Stone-age sediments’ secrets seen by GC-MS

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  • Published: Dec 1, 2017
  • Author: Ryan De Vooght-Johnson
  • Channels: Gas Chromatography
thumbnail image: Stone-age sediments’ secrets seen by GC-MS

Early manure piles give information on domestic animals

In a number of prehistoric societies in the Mediterranean region, manure was allowed to accumulate in heaps in animal shelters; these piles were burnt at intervals, giving rise to characteristic sediments known as ‘fumiers’. Some chemical compounds can remain in these sediments over the millennia, especially lipids, whose hydrophobic properties mean they are not readily washed out.

The University of the Basque Country researchers examined samples from fumier sediments from a rock shelter in northern Spain. Twenty five samples, dating from the Neolithic to the Bronze Age, were taken. The scientists aimed to extract 5β-sterols and bile acids from the samples, since the relative amounts of some of these compounds can be used to determine whether the source of the manure was ruminants or pigs/humans. Existing extraction methods for these compounds are lengthy, so a new microwave-assisted extraction (MAE) technique was devised, which was optimised using a central composite design with Statgraphics Centurion XV software.

Lipids from ancient manure examined by GC-MS

Samples were placed in microwave vessels, then spiked with a mixture of three deuterated lipids (used to estimate recoveries/matrix effects). Microwave extraction was carried out using a 2:1 mixture of dichloromethane and methanol at 150 °C for 10 minutes. Solids were removed by centrifugation and the solution was evaporated. Saponification was carried out using KOH in aqueous methanol in order to free any conjugated lipids. After saponification, the solution was acidified and extracted with dichloromethane. The dichloromethane was then evaporated and the residue was taken up into ethyl acetate. The compounds of interest were absorbed onto a silica solid-phase extraction (SPE) cartridge. They were extracted from the cartridge with acetone, which was then evaporated. The lipids were derivatised to give their trimethylsilyl derivatives using BSTFA (N,O-bis(trimethylsilyl)trifluoroacetamide) in pyridine.

GC was carried out with an Agilent 7890 system fitted with an HP 5MS column. Helium was employed as the carrier gas with a flow rate of 1.5 mL/min. The GC was kept at 180 °C for 5 minutes, then heated to 300 °C at 2 °C/minute and lastly kept at 300 °C for 7 minutes. An Agilent 5973 mass-selective detector was used, with data being acquired in both the scan and selective ion monitoring (SIM) modes. Appropriate quantification and qualification ions were found for all the compounds examined.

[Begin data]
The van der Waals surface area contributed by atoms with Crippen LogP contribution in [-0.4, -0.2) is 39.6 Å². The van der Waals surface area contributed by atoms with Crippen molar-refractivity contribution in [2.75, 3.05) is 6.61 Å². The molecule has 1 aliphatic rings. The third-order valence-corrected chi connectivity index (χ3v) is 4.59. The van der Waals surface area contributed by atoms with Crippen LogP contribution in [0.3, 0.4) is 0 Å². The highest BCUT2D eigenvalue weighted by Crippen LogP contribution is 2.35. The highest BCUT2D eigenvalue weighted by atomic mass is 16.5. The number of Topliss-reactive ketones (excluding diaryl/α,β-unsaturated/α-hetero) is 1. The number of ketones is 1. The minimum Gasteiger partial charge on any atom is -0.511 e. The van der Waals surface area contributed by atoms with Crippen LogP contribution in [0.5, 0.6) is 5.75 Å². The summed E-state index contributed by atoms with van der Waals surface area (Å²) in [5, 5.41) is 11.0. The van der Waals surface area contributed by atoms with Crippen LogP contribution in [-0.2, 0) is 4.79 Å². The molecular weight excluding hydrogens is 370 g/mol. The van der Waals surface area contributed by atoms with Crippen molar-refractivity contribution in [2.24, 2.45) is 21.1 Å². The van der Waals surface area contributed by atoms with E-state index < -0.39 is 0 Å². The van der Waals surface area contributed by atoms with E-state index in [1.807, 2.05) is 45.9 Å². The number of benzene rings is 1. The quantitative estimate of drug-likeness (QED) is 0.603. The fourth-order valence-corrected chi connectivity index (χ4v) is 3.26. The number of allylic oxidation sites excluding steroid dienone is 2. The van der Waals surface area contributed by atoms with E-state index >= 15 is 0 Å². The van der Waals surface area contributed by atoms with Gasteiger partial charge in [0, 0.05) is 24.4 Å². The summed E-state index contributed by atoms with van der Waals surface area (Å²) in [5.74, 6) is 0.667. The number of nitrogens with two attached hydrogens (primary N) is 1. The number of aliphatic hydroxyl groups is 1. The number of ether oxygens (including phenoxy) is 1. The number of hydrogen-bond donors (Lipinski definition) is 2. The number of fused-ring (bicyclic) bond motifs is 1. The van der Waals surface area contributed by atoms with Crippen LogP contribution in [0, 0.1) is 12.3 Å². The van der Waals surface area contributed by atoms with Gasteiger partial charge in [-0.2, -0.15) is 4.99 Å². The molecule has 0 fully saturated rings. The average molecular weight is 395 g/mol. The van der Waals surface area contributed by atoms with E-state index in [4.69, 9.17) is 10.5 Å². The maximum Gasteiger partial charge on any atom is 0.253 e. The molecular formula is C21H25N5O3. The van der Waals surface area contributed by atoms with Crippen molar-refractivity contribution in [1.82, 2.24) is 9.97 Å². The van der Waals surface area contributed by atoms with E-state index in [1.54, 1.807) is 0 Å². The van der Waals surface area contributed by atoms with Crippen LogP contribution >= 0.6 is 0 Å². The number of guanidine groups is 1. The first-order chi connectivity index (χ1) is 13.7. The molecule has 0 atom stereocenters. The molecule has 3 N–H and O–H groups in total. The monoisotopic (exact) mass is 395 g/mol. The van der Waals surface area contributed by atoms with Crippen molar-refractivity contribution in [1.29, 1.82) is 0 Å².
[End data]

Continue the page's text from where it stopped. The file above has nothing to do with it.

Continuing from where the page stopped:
Spiking experiments with standards showed that the method gave good linearity and recoveries for the ten compounds of interest. The recoveries of the deuterated compounds were used to compensate for the relatively small matrix effects. The limits of quantification (LOQs) for the ten lipids ranged from 1.5 to 33.0 ng/g.

Looking at the ratios of 5β-sterols, it was clear that five of the samples were of ruminant origin and some other samples were possibly of ruminant origin. Principal component analysis (PCA) was used to differentiate between samples of ruminant origin and those that were unclassifiable. Based on the PCA results, a further nine samples could be classified as being derived from ruminants, making fourteen in all. The remaining unclassifiable samples were mainly those (white samples) where burning had been the most intense. No samples could be ascribed to pigs/humans. It was clear that the site had been used as a pen for ruminant animals over a period of 2000 years, from the Neolithic to the Bronze Age, with some gaps when it was not in use.

New extraction GC-MS protocol useful for archaeology

The carefully optimised extraction technique, along with GC-MS and PCA, gave useful information on lipid compounds and hence about prehistoric livestock. The use of biomarkers in archaeology is a valuable tool for the discipline, allowing guesswork to be replaced by reliable data. It would be interesting to apply this method to other sites.

Related Links

Journal of Separation Science, 2017, Early View Paper. Gea et al. Characterization of ancient lipids in prehistoric organic residues: Chemical evidence of livestock-pens in rock-shelters since early neolithic to bronze age.

World Archaeology, 2009, 41, 191-214. Angelucci et al. Shepherds and Karst: The use of caves and rock-shelters in the Mediterranean region during the Neolithic.

Archaeometry, 2008, 50, 895-924. Evershed et al. Organic residue analysis in archaeology: The archaeological biomarker revolution.

Article by Ryan De Vooght-Johnson

The views represented in this article are solely those of the author and do not necessarily represent those of John Wiley and Sons, Ltd.

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